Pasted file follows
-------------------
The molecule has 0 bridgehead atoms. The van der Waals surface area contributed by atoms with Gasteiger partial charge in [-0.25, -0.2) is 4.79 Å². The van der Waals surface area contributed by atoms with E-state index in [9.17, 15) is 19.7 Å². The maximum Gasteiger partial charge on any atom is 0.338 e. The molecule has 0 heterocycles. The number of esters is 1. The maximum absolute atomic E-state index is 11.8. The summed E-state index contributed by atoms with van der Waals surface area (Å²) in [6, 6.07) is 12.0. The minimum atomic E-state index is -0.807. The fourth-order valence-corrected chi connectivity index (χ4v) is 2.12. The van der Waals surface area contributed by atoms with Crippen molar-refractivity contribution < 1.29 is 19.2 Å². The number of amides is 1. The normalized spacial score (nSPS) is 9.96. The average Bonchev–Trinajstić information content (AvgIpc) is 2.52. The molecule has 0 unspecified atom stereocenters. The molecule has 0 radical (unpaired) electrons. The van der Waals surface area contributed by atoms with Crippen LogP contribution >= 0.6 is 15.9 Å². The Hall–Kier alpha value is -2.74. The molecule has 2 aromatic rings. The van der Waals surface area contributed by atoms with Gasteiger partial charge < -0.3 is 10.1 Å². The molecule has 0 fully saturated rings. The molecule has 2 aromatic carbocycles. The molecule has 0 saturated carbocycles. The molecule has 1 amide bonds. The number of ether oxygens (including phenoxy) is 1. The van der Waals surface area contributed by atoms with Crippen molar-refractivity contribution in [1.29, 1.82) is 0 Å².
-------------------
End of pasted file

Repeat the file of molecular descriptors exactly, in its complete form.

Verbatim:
The molecule has 0 bridgehead atoms. The van der Waals surface area contributed by atoms with Gasteiger partial charge in [-0.25, -0.2) is 4.79 Å². The van der Waals surface area contributed by atoms with E-state index in [9.17, 15) is 19.7 Å². The maximum Gasteiger partial charge on any atom is 0.338 e. The molecule has 0 heterocycles. The number of esters is 1. The maximum absolute atomic E-state index is 11.8. The summed E-state index contributed by atoms with van der Waals surface area (Å²) in [6, 6.07) is 12.0. The minimum atomic E-state index is -0.807. The fourth-order valence-corrected chi connectivity index (χ4v) is 2.12. The van der Waals surface area contributed by atoms with Crippen molar-refractivity contribution < 1.29 is 19.2 Å². The number of amides is 1. The normalized spacial score (nSPS) is 9.96. The average Bonchev–Trinajstić information content (AvgIpc) is 2.52. The molecule has 0 unspecified atom stereocenters. The molecule has 0 radical (unpaired) electrons. The van der Waals surface area contributed by atoms with Crippen LogP contribution >= 0.6 is 15.9 Å². The Hall–Kier alpha value is -2.74. The molecule has 2 aromatic rings. The van der Waals surface area contributed by atoms with Gasteiger partial charge < -0.3 is 10.1 Å². The molecule has 0 fully saturated rings. The molecule has 2 aromatic carbocycles. The molecule has 0 saturated carbocycles. The molecule has 1 amide bonds. The number of ether oxygens (including phenoxy) is 1. The van der Waals surface area contributed by atoms with Crippen molar-refractivity contribution in [1.29, 1.82) is 0 Å².